Travelling on the train to Gainsborough, Lincolnshire, to visit AWS Eco Plastics, which claims to produce the UK’s first food-grade recycled PET pellet, I realise that it is almost a year ago to the day when news broke that part of the firm’s facility in Hemswell, Lincolnshire, had been burned down.
On 25 August 2009, a blaze at AWS’s sorting plant broke out, destroying the entire building – a former world war II aircraft hangar – as well as a storage building and silo, which stores sorted and washed material. Luckily, the new washing and extrusion plant, which houses expensive equipment, newly installed at the time, was left untouched.
Commercial director Duncan Oakes explains: “We had just sent out our first ever food-grade pellet order to the Artenius PET Packaging Europe bottle-making plant in Wrexham, Wales. We received a phone call to say the first tanker had been loaded and then, 40 minutes later, our chief executive Jonathan Short got a call telling him the bottle plant was on fire.”
“The UK’s plastic market was hit harder than other countries because overseas countries wanted quality material, so we need to raise our game and create desire for our product.”
The fire burned for four weeks because it was being fuelled by the plastic inside the buildings. It was not helped that the roof of the hangar provided no fire protection, which resulted in the collapse of the whole roof structure, pulling the walls inward. Soon, the cause of the tens of millions of pounds-worth of destruction was identified as an electrical conveying fan used to move dust and labels from the recycling process, which had overheated and caught alight.
But AWS was determined to rise from the ashes as soon as was physically possible.
“The following day we began sorting the situation out. Everyone was wondering ‘what do we do now?’ but we just knew we had to rebuild it,” Oakes explains. “Naturally, it was a very unnerving time and it’s easy to forget that the insurance brokers took six weeks to accept liability.”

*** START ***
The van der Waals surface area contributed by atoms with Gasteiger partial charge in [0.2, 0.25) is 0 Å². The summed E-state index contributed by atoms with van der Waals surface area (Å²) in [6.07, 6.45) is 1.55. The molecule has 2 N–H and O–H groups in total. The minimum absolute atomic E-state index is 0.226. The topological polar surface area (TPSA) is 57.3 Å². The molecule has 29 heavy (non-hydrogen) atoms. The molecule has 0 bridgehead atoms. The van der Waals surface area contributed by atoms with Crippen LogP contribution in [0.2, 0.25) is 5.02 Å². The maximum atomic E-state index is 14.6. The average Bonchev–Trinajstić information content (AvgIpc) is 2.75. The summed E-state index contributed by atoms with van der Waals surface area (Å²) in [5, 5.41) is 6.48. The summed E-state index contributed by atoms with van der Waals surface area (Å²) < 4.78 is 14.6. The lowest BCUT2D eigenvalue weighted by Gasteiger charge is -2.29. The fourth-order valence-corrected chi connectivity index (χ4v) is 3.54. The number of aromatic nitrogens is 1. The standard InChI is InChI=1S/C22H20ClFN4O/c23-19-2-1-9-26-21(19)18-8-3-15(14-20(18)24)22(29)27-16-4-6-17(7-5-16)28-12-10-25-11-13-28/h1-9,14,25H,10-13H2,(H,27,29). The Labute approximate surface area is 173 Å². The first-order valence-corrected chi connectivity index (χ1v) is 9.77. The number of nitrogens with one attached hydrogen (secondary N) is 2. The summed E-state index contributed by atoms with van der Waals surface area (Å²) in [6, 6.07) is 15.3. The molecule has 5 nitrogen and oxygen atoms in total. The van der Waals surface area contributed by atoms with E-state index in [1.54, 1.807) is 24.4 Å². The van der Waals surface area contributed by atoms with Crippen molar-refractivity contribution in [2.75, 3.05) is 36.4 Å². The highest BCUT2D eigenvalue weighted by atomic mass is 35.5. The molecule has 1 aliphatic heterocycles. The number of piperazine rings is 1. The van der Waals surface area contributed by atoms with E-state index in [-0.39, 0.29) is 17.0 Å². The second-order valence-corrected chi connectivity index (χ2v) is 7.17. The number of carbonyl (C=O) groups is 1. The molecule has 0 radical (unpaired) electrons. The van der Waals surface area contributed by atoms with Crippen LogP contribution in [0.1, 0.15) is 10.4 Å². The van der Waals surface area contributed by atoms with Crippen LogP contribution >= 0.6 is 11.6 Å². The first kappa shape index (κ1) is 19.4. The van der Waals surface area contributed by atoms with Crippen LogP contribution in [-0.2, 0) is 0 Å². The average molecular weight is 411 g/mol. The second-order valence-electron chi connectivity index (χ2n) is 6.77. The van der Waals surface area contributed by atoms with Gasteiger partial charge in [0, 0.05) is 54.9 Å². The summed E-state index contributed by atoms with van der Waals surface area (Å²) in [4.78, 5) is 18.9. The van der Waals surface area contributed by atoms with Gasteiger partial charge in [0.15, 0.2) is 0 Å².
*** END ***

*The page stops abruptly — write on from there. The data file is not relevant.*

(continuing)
A year on, and it is two weeks into the commissioning phase of the new plant. Looking around the newly completed bottle sorting plant, there is a great sense of triumph. AWS has succeeded in reaching its goal of rebuilding its destroyed facility in 12 months – an astonishing feat for any company.
Instead of two separate buildings comprising the sorting and storage plants, one large building has now been set in their place which houses both stages of the recycling process. The walls are made from steel sheets and concrete panels, and steel sheets will be used for the roof to provide fire protection. In addition, AWS was advised by Lincolnshire Fire & Rescue regarding sprinkler systems, fire detection and compartmentalisation to ensure the new building is as safe as possible.
Throughout this time, AWS continued to trade its plastic material and recycled food-grade pellet, using its washing and extrusion plant.
“I want to stress that the plant we had was very good – it was only a year old when it burned down,” says Oakes. “But, obviously, this gave us a chance to redesign the layout because we no longer had a building to fit the operations around; there were no restrictions. We also had experience of the previous plant to learn from, so we were able to build the new plant in the most effective and efficient way for the recycling process.”
The building is now fit for purpose, with a logical goods in and goods out operation and a building which lets in more light and air. Another major addition includes a fully installed sprinkler system throughout the building that is visible on each piece of kit in the sorting plant, which the insurance company insisted on. “Surprisingly, in the recycling industry, sprinklers are not mandatory,” Oakes comments.
But one of the biggest changes is that the new building has allowed AWS to increase its capacity from 100,000 tonnes each year to 140,000 tonnes. Bales of plastic, which are stored at one end of the new building, are easily passed through to the sorting plant on a bale-breaking machine connected to a conveyer belt, as opposed to having this in a different building as before. Contamination such as metal, paper and film is removed via magnets and optical sorting equipment, and then the material is sorted into plastic grades via 20 TiTech optical sorters.